Apparently some authors get really annoyed if you ask them where they get their ideas. A similar question hovers over many discussions of entrepreneurship. Instead of causing offence it often leads towards inspirational quotes from tycoons, or talk of the “entrepreneurial personality”, as if tinkering with your own character traits is the route to success.
What I like about Peter Drucker’s Innovation and Entrepreneurship is that it takes an analytical look at entrepreneurship. His list of seven “Sources for Innovative Opportunity” should make it easier to search out opportunities, or at least help you avoid missing them when they present themselves. They are:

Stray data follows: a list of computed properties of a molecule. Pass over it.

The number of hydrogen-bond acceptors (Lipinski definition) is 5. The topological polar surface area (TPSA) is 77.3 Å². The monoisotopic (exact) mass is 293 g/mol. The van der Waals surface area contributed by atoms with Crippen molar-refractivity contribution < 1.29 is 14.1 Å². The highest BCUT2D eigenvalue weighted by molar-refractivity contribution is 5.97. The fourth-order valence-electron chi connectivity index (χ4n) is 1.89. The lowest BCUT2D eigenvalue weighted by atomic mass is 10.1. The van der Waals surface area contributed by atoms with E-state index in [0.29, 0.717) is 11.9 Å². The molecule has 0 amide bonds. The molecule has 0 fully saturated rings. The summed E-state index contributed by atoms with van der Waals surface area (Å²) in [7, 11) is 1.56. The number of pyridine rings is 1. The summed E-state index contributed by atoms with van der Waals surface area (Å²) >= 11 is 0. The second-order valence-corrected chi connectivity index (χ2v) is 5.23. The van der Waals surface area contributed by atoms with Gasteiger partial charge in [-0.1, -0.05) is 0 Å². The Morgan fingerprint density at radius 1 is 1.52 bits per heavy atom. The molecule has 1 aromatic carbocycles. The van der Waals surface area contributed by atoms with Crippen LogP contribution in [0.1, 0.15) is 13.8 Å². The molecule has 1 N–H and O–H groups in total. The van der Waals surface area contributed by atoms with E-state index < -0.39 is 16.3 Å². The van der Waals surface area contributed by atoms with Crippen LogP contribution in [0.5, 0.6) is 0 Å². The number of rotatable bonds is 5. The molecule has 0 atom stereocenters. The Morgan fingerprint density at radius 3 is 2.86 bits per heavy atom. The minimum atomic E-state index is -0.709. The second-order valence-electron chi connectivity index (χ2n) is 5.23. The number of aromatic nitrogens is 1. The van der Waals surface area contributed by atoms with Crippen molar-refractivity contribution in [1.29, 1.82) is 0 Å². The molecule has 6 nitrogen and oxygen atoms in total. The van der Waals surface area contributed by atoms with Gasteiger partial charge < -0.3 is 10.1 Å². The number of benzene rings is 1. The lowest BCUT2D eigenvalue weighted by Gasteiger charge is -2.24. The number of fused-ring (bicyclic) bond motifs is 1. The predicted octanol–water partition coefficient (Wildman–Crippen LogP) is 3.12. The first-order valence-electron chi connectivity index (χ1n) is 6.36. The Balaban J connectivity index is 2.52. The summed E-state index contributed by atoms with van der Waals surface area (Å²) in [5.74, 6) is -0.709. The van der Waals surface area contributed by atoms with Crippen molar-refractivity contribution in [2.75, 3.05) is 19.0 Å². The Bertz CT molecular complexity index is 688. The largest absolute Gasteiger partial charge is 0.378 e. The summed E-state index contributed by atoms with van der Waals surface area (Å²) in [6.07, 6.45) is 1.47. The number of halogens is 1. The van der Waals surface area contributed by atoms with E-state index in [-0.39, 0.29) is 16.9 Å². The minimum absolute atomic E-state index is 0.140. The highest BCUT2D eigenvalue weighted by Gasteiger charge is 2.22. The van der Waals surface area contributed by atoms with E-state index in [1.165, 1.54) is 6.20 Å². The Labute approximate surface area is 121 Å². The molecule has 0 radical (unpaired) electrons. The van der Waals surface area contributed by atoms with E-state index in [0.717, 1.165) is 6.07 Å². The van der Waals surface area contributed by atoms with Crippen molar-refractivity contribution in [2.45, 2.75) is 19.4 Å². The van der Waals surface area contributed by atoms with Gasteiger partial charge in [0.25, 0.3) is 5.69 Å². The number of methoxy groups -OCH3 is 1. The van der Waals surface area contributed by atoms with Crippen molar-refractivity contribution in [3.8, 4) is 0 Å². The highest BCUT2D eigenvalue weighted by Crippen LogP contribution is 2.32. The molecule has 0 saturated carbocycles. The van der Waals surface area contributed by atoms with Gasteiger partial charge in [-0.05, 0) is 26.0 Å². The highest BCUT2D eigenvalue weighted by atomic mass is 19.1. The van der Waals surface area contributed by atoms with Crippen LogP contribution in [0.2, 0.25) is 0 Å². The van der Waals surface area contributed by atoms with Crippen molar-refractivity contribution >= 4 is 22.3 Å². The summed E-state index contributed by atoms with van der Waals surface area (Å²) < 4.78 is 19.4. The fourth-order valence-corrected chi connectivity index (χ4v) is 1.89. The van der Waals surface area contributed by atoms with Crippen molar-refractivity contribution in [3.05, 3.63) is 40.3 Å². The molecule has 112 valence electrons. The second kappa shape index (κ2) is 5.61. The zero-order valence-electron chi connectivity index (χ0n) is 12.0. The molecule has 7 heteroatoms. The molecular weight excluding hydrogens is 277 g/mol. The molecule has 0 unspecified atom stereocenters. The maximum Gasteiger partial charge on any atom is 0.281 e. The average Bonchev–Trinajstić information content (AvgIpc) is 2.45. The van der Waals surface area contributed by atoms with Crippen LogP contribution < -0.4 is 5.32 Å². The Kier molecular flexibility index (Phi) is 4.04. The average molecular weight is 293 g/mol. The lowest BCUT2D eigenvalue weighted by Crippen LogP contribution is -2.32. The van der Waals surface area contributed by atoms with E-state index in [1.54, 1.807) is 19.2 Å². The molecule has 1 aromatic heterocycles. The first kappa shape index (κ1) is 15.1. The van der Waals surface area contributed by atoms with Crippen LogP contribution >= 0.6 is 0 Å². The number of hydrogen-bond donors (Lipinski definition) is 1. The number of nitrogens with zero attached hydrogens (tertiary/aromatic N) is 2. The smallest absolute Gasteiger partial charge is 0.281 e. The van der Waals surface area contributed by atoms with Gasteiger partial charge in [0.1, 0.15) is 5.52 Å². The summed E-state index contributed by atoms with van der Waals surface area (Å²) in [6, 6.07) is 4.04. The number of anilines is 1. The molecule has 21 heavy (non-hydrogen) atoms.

- The Unexpected (unexpected failure/outside event)
- Incongruities: the difference between reality as it actually is and reality as it is assumed to be or as it “ought to be”
- Process Need: Successful innovation based on process needs requires:
- A self-contained process
- One “weak” or “missing” link
- A clear definition of the objective
- That the specifications for the solution can be defined clearly
- Widespread realization that “there ought to be a better way”
- Industry and Market Structures: as well as an opportunity, change here can be a threat to existing players
- Demographics (population change)
- Changes in Perception: can’t be quantified, and timing is of the essence, so start small
- New Knowledge (scientific and non-scientific)
Drucker helpfully ranks the above in order of reliability and predictability, so profiting from “the unexpected” typically has a greater chance of success than building an enterprise on new knowledge.
You have to read the book to put flesh on the bones. It was written years ago so the examples aren’t bang up to date, but the book is published in a “Classic” series and that’s what it is.